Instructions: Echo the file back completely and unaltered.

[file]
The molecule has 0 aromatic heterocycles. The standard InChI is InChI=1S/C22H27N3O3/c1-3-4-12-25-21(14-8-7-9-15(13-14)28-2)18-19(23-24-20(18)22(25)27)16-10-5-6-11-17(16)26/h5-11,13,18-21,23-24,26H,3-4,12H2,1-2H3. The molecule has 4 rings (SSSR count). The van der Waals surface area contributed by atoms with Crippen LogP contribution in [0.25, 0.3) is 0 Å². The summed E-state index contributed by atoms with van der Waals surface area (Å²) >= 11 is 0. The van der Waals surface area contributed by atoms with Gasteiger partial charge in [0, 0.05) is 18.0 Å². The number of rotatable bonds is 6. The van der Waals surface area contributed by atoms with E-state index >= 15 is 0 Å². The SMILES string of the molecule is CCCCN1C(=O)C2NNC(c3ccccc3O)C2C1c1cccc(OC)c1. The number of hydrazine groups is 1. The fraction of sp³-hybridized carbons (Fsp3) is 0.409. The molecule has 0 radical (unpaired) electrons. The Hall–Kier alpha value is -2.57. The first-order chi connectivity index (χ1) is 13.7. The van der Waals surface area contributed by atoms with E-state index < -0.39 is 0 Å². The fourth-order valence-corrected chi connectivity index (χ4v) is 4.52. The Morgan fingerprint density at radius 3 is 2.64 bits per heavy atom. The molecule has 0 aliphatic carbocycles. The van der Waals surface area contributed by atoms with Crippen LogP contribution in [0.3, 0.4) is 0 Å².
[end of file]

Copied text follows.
The molecule has 0 aromatic heterocycles. The standard InChI is InChI=1S/C22H27N3O3/c1-3-4-12-25-21(14-8-7-9-15(13-14)28-2)18-19(23-24-20(18)22(25)27)16-10-5-6-11-17(16)26/h5-11,13,18-21,23-24,26H,3-4,12H2,1-2H3. The molecule has 4 rings (SSSR count). The van der Waals surface area contributed by atoms with Crippen LogP contribution in [0.25, 0.3) is 0 Å². The summed E-state index contributed by atoms with van der Waals surface area (Å²) >= 11 is 0. The van der Waals surface area contributed by atoms with Gasteiger partial charge in [0, 0.05) is 18.0 Å². The number of rotatable bonds is 6. The van der Waals surface area contributed by atoms with E-state index >= 15 is 0 Å². The SMILES string of the molecule is CCCCN1C(=O)C2NNC(c3ccccc3O)C2C1c1cccc(OC)c1. The number of hydrazine groups is 1. The fraction of sp³-hybridized carbons (Fsp3) is 0.409. The molecule has 0 radical (unpaired) electrons. The Hall–Kier alpha value is -2.57. The first-order chi connectivity index (χ1) is 13.7. The van der Waals surface area contributed by atoms with E-state index < -0.39 is 0 Å². The fourth-order valence-corrected chi connectivity index (χ4v) is 4.52. The Morgan fingerprint density at radius 3 is 2.64 bits per heavy atom. The molecule has 0 aliphatic carbocycles. The van der Waals surface area contributed by atoms with Crippen LogP contribution in [0.3, 0.4) is 0 Å².